All Voices Matter

Over the past three or four years, I’ve wondered if my voice in education really matters. As a principal, my voice has impact within the building where I am and it has impact, to some extent, in the school community where I am.

But, really, does it matter?

Since I began my career as a classroom teacher, I’ve searched for ways to have an impact on the learning that was happening in my room and in the school where I was and, in some way, in the division where I was working. I became involved in as many different efforts and associations that were focused on students and learning. I became at the provincial level in order to discuss learning, students and teaching.

My decision to do a MEd was directly a result of wanting to be able to know more about leadership in education which led me to look at the role of Professional Development in the lives’ of teachers. I looked for ways that teachers’ voices could be heard during a time when PD was just beginning to shift – how could we involve teachers more and have them drive the PD? What was needed to make this shift?

But, really, does it matter?

As an administrator, I’ve tried to remain involved in the advances in education, whether it be the introduction and impact of technology or what we have learned through research or the changes we have seen in pedagogy and curricula. I’ve participated at Conferences, trying to spread the message of learning and collaboration, planning and progress.

But, really, does it matter?

As I sit poised on yet a new direction, looking at a field of opportunity, I can’t help but reflect. This is where it is important to set ego aside. Instead, it is here, in the silence of wondering, that all teachers eventually face “But, really, does it matter?” The answer is individual. For me, it is tied closely to what I will do with in future. Which path will I start to build next? Which untravelled direction will I explore?

But, really, does it matter?

I’ve learned that each and every single voice in the buildings where I have been an educator are crucial and need to be heard – especially the ones we don’t like to hear. Each discussion, even the uncomfortable ones, have a grain of sand that we can turn into a pearl. As a leader, I must admit, I didn’t always convey that I listened – it is a fault that I continue to work upon – but I did. And, in the night, when no one else was around, I would ponder those words – they would keep me awake as I listened to them over and over again – trying to ascertain what/where/how change could be made so that the voice knew it had been heard.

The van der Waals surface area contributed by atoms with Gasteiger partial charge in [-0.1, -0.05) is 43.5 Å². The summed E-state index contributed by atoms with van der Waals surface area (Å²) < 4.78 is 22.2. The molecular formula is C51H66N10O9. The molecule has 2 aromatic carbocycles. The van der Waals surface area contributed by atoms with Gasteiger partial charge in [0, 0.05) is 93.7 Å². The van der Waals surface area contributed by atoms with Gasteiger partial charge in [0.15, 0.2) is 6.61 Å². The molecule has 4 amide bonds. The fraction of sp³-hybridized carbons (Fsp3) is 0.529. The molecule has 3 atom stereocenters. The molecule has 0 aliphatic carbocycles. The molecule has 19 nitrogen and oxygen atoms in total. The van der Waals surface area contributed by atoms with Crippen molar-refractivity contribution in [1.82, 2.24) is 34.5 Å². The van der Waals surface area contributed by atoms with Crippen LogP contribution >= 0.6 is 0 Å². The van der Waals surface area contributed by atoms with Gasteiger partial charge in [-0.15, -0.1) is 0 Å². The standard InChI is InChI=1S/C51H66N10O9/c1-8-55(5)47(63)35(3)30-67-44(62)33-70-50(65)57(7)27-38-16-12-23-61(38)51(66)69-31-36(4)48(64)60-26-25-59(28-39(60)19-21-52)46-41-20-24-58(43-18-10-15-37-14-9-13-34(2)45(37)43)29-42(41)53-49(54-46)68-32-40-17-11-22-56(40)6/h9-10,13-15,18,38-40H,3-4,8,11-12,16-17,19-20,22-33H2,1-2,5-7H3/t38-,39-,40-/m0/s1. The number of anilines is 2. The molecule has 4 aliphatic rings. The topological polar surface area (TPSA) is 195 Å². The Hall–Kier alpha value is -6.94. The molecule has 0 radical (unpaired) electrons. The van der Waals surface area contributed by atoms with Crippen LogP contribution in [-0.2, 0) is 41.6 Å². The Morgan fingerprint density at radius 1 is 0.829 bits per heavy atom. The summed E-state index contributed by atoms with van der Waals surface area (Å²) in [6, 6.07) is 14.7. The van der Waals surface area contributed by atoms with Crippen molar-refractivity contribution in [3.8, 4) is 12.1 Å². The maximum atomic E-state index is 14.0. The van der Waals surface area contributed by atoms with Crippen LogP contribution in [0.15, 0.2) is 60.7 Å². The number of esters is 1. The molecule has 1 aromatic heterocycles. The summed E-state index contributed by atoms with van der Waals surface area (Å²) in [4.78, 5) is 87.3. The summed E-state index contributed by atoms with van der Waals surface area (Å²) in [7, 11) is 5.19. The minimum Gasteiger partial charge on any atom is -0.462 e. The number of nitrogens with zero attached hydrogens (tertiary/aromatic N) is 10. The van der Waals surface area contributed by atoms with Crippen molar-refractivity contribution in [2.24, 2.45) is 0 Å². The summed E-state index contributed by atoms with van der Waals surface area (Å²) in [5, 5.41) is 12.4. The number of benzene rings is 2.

But, really, does it matter?

In the cacophony of voices that make up the social media sites like twitter, a single voice, especially those who are dissenting or new or soft or …. can get lost under the enormous “boom” of those who have the audiences attention. Again and again it is asked “How do we get more involved?” “Why can’t they see how important it is for them to be here?” I’ve heard those same questions asked by teachers.
But not about technology and social media. instead, they are deeply concerned about parents who wouldn’t show up for Student Led Conferences or who wouldn’t come to meetings; about students who are struggling or have problems outside school or who don’t have enough to eat! It kept me awake at night wondering what we could do differently. Understanding that we might not have all the answers but maybe, with open dialogue and discussion, we could meet them where they were and move forward. Sometimes, I needed to recognize the leaders within the building and provide them with the opportunity and support to lead us.

Because, yes, every voice does matter – it’s the ones that we must search to hear that are the most important! Instead of pondering what they need to do differently, ask how we can do things differently and provide an opportunity for them to find their voice. And then listen.

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